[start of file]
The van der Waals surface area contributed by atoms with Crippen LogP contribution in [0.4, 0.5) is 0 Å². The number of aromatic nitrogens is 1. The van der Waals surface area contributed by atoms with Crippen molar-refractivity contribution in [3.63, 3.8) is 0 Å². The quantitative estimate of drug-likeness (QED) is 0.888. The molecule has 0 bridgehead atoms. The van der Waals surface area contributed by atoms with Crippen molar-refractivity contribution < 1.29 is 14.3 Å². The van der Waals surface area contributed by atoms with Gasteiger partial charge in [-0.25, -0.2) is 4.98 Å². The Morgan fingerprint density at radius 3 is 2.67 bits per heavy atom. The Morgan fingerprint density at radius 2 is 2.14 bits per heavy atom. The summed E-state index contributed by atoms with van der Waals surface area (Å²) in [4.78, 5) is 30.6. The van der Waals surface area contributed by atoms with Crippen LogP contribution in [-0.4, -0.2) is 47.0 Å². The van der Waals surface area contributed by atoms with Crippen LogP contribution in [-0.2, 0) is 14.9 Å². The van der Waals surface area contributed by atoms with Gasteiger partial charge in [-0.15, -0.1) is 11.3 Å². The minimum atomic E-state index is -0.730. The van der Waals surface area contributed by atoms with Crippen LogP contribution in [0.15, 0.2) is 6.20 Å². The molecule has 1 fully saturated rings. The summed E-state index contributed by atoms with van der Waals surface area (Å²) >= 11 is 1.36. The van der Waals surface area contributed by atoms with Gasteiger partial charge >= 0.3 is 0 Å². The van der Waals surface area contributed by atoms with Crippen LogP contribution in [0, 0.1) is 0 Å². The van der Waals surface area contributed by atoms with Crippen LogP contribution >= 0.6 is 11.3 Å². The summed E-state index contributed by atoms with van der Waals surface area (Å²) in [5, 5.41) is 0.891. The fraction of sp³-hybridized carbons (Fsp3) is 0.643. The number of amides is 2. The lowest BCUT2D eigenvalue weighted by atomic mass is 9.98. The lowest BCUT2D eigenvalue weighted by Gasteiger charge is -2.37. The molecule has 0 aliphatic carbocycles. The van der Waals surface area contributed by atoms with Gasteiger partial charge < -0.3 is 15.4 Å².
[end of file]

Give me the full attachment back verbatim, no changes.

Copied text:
The van der Waals surface area contributed by atoms with Crippen LogP contribution in [0.4, 0.5) is 0 Å². The number of aromatic nitrogens is 1. The van der Waals surface area contributed by atoms with Crippen molar-refractivity contribution in [3.63, 3.8) is 0 Å². The quantitative estimate of drug-likeness (QED) is 0.888. The molecule has 0 bridgehead atoms. The van der Waals surface area contributed by atoms with Crippen molar-refractivity contribution < 1.29 is 14.3 Å². The van der Waals surface area contributed by atoms with Gasteiger partial charge in [-0.25, -0.2) is 4.98 Å². The Morgan fingerprint density at radius 3 is 2.67 bits per heavy atom. The Morgan fingerprint density at radius 2 is 2.14 bits per heavy atom. The summed E-state index contributed by atoms with van der Waals surface area (Å²) in [4.78, 5) is 30.6. The van der Waals surface area contributed by atoms with Crippen LogP contribution in [-0.4, -0.2) is 47.0 Å². The van der Waals surface area contributed by atoms with Crippen LogP contribution in [-0.2, 0) is 14.9 Å². The van der Waals surface area contributed by atoms with Gasteiger partial charge in [-0.15, -0.1) is 11.3 Å². The minimum atomic E-state index is -0.730. The van der Waals surface area contributed by atoms with Crippen LogP contribution in [0.15, 0.2) is 6.20 Å². The molecule has 1 fully saturated rings. The summed E-state index contributed by atoms with van der Waals surface area (Å²) >= 11 is 1.36. The van der Waals surface area contributed by atoms with Gasteiger partial charge >= 0.3 is 0 Å². The van der Waals surface area contributed by atoms with Crippen LogP contribution in [0, 0.1) is 0 Å². The van der Waals surface area contributed by atoms with Crippen LogP contribution >= 0.6 is 11.3 Å². The summed E-state index contributed by atoms with van der Waals surface area (Å²) in [5, 5.41) is 0.891. The fraction of sp³-hybridized carbons (Fsp3) is 0.643. The number of amides is 2. The lowest BCUT2D eigenvalue weighted by atomic mass is 9.98. The lowest BCUT2D eigenvalue weighted by Gasteiger charge is -2.37. The molecule has 0 aliphatic carbocycles. The van der Waals surface area contributed by atoms with Gasteiger partial charge < -0.3 is 15.4 Å².